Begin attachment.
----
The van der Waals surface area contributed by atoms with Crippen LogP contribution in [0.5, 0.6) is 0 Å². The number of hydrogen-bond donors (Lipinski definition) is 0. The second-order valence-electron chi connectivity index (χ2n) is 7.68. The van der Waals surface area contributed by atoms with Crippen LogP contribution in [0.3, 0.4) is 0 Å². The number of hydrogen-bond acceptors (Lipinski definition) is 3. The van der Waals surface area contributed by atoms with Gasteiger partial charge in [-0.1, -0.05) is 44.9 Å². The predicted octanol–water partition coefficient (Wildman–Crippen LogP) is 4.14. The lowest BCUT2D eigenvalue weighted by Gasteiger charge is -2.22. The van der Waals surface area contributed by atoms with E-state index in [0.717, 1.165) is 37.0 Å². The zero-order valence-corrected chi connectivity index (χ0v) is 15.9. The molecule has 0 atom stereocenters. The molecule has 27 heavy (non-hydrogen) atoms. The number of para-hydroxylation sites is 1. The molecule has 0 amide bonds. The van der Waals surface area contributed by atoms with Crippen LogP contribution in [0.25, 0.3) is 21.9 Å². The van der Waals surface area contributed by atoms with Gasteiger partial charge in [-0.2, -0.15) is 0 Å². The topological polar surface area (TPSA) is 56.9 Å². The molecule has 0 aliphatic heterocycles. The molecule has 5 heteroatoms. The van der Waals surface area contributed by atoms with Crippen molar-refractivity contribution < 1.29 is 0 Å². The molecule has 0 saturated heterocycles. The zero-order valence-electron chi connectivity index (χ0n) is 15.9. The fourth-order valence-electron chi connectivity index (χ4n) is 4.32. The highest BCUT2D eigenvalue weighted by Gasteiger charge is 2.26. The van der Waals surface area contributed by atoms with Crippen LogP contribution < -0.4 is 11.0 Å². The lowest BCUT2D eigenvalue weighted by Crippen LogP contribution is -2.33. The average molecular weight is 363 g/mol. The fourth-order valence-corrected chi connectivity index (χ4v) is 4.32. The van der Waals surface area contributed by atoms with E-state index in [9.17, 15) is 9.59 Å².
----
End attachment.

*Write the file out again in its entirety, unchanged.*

The van der Waals surface area contributed by atoms with Crippen LogP contribution in [0.5, 0.6) is 0 Å². The number of hydrogen-bond donors (Lipinski definition) is 0. The second-order valence-electron chi connectivity index (χ2n) is 7.68. The van der Waals surface area contributed by atoms with Crippen LogP contribution in [0.3, 0.4) is 0 Å². The number of hydrogen-bond acceptors (Lipinski definition) is 3. The van der Waals surface area contributed by atoms with Gasteiger partial charge in [-0.1, -0.05) is 44.9 Å². The predicted octanol–water partition coefficient (Wildman–Crippen LogP) is 4.14. The lowest BCUT2D eigenvalue weighted by Gasteiger charge is -2.22. The van der Waals surface area contributed by atoms with E-state index in [0.717, 1.165) is 37.0 Å². The zero-order valence-corrected chi connectivity index (χ0v) is 15.9. The molecule has 0 atom stereocenters. The molecule has 27 heavy (non-hydrogen) atoms. The number of para-hydroxylation sites is 1. The molecule has 0 amide bonds. The van der Waals surface area contributed by atoms with Crippen LogP contribution in [0.25, 0.3) is 21.9 Å². The van der Waals surface area contributed by atoms with Gasteiger partial charge in [-0.2, -0.15) is 0 Å². The topological polar surface area (TPSA) is 56.9 Å². The molecule has 0 aliphatic heterocycles. The molecule has 5 heteroatoms. The van der Waals surface area contributed by atoms with Crippen molar-refractivity contribution < 1.29 is 0 Å². The molecule has 0 saturated heterocycles. The zero-order valence-electron chi connectivity index (χ0n) is 15.9. The fourth-order valence-electron chi connectivity index (χ4n) is 4.32. The highest BCUT2D eigenvalue weighted by Gasteiger charge is 2.26. The van der Waals surface area contributed by atoms with Crippen LogP contribution < -0.4 is 11.0 Å². The lowest BCUT2D eigenvalue weighted by Crippen LogP contribution is -2.33. The average molecular weight is 363 g/mol. The fourth-order valence-corrected chi connectivity index (χ4v) is 4.32. The van der Waals surface area contributed by atoms with E-state index in [9.17, 15) is 9.59 Å².